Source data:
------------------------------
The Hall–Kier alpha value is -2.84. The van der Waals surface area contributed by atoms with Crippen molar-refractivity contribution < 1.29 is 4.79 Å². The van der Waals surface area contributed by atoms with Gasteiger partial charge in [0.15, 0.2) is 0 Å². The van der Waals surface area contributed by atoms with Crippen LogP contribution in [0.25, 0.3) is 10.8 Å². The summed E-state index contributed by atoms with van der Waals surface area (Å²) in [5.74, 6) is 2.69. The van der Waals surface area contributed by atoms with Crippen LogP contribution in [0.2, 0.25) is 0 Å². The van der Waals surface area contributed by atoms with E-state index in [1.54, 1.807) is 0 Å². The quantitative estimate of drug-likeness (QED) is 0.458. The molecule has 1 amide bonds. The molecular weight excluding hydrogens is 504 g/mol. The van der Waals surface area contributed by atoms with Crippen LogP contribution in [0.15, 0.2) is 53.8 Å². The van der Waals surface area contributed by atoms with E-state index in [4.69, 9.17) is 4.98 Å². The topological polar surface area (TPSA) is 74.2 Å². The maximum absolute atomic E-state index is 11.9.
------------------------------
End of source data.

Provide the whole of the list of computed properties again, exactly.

The Hall–Kier alpha value is -2.84. The van der Waals surface area contributed by atoms with Crippen molar-refractivity contribution < 1.29 is 4.79 Å². The van der Waals surface area contributed by atoms with Gasteiger partial charge in [0.15, 0.2) is 0 Å². The van der Waals surface area contributed by atoms with Crippen LogP contribution in [0.25, 0.3) is 10.8 Å². The summed E-state index contributed by atoms with van der Waals surface area (Å²) in [5.74, 6) is 2.69. The van der Waals surface area contributed by atoms with Crippen LogP contribution in [0.2, 0.25) is 0 Å². The van der Waals surface area contributed by atoms with E-state index in [1.54, 1.807) is 0 Å². The quantitative estimate of drug-likeness (QED) is 0.458. The molecule has 1 amide bonds. The molecular weight excluding hydrogens is 504 g/mol. The van der Waals surface area contributed by atoms with Crippen LogP contribution in [0.15, 0.2) is 53.8 Å². The van der Waals surface area contributed by atoms with E-state index in [4.69, 9.17) is 4.98 Å². The topological polar surface area (TPSA) is 74.2 Å². The maximum absolute atomic E-state index is 11.9.